Date of Award

March 2019

Degree Type

Dissertation

Degree Name

Doctor of Philosophy

Department

Engineering

First Advisor

Chiu Tai Law

Abstract

Internet data traffic’s capacity is rapidly reaching limits imposed by optical fiber nonlinearities [5]. Optical vortices appear in high order fiber optical mode. In this thesis, we consider multimode fibers (MMFs) that are capable of transmitting a few vortex modes. Certain types of fibers have a spatial dimension leads to space-division-multiplexing (SDM), where information is transmitted with cores of multicore fibers (MCFs) or mode-division-multiplexing (MDM), where information is transmitted via different modes of multimode fibers (MMFs). SDM by employing few-mode fibers in optical networks is expected to efficiently enhance the capacity and overcome the capacity crunch owing to fast increasing capacity demand. For generation of vortex modes, we investigate computer-generated holograms (CGHs) that are fabricated by interference technique. These components constitute the potential backbone for the high-speed network of the future.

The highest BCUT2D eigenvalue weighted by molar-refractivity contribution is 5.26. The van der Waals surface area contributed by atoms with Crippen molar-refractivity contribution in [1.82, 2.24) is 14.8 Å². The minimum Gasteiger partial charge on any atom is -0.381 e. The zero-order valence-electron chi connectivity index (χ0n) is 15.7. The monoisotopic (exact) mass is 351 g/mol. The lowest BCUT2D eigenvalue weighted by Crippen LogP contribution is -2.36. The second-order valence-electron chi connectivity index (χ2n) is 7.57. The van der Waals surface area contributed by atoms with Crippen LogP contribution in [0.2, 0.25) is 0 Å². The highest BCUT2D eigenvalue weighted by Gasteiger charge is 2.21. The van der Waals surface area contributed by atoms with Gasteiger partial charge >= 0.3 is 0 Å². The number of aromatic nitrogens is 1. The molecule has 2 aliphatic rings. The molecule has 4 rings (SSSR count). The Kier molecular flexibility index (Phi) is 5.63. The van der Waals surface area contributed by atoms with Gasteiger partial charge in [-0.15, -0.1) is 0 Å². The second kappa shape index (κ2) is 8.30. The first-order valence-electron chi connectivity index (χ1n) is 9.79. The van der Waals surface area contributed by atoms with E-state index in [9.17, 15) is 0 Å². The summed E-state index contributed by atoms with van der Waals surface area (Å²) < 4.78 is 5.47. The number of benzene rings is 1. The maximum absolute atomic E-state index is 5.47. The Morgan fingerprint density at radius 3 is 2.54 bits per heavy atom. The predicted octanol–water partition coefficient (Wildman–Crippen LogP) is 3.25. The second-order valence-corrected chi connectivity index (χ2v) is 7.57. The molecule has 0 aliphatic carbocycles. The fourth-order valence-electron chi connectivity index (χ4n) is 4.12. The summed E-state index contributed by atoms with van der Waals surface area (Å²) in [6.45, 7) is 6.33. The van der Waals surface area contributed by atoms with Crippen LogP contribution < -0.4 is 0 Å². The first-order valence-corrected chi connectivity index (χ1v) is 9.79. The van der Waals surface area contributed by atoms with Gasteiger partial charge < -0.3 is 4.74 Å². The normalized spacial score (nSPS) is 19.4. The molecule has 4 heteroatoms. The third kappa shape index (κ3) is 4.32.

To address the capacity crunch, we study the possibility of applying modes with OAM or helicity in optical fiber communication systems. First, novel fibers (known as vortex fibers) are investigated for their maximum transmission speed and energy guiding capacities. We study the mode properties of these fibers with wave transfer matrix (T-matrix) method such that the number of guided modes, material and waveguide dispersions are determined. We optimize these fibers by changing their sizes and structures with various concentrations and types of doping for the index profile. Then an optimized profile is determined for guiding of vortex or higher order modes with a minimum total dispersion and maximum bandwidth to address the capacity crunch. During this process, the waveguide dispersion is computed from numerical results that are applied for generating fitting equations. Similarly, fitting equations are formulated for estimation of number of modes in vortex fibers. Then, the use of computer generated hologram (CGH) technique for encoding vortex modes onto signals is investigated.

Available for download on Friday, June 12, 2020

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